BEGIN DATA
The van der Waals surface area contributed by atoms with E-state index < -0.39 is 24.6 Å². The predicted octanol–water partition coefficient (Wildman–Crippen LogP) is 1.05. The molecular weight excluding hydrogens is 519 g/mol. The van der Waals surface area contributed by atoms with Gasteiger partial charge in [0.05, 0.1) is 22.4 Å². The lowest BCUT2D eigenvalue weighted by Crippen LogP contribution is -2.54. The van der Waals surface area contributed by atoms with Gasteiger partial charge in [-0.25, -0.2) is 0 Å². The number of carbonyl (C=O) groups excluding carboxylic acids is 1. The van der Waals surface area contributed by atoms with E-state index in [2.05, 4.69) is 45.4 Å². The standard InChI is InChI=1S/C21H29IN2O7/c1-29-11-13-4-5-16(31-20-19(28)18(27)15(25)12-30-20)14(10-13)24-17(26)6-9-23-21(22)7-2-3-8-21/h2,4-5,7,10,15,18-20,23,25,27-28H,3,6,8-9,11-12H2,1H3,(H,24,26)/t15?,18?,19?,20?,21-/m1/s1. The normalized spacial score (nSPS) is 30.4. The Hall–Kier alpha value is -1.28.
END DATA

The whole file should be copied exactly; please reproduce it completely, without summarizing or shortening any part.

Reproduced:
The van der Waals surface area contributed by atoms with E-state index < -0.39 is 24.6 Å². The predicted octanol–water partition coefficient (Wildman–Crippen LogP) is 1.05. The molecular weight excluding hydrogens is 519 g/mol. The van der Waals surface area contributed by atoms with Gasteiger partial charge in [0.05, 0.1) is 22.4 Å². The lowest BCUT2D eigenvalue weighted by Crippen LogP contribution is -2.54. The van der Waals surface area contributed by atoms with Gasteiger partial charge in [-0.25, -0.2) is 0 Å². The number of carbonyl (C=O) groups excluding carboxylic acids is 1. The van der Waals surface area contributed by atoms with E-state index in [2.05, 4.69) is 45.4 Å². The standard InChI is InChI=1S/C21H29IN2O7/c1-29-11-13-4-5-16(31-20-19(28)18(27)15(25)12-30-20)14(10-13)24-17(26)6-9-23-21(22)7-2-3-8-21/h2,4-5,7,10,15,18-20,23,25,27-28H,3,6,8-9,11-12H2,1H3,(H,24,26)/t15?,18?,19?,20?,21-/m1/s1. The normalized spacial score (nSPS) is 30.4. The Hall–Kier alpha value is -1.28.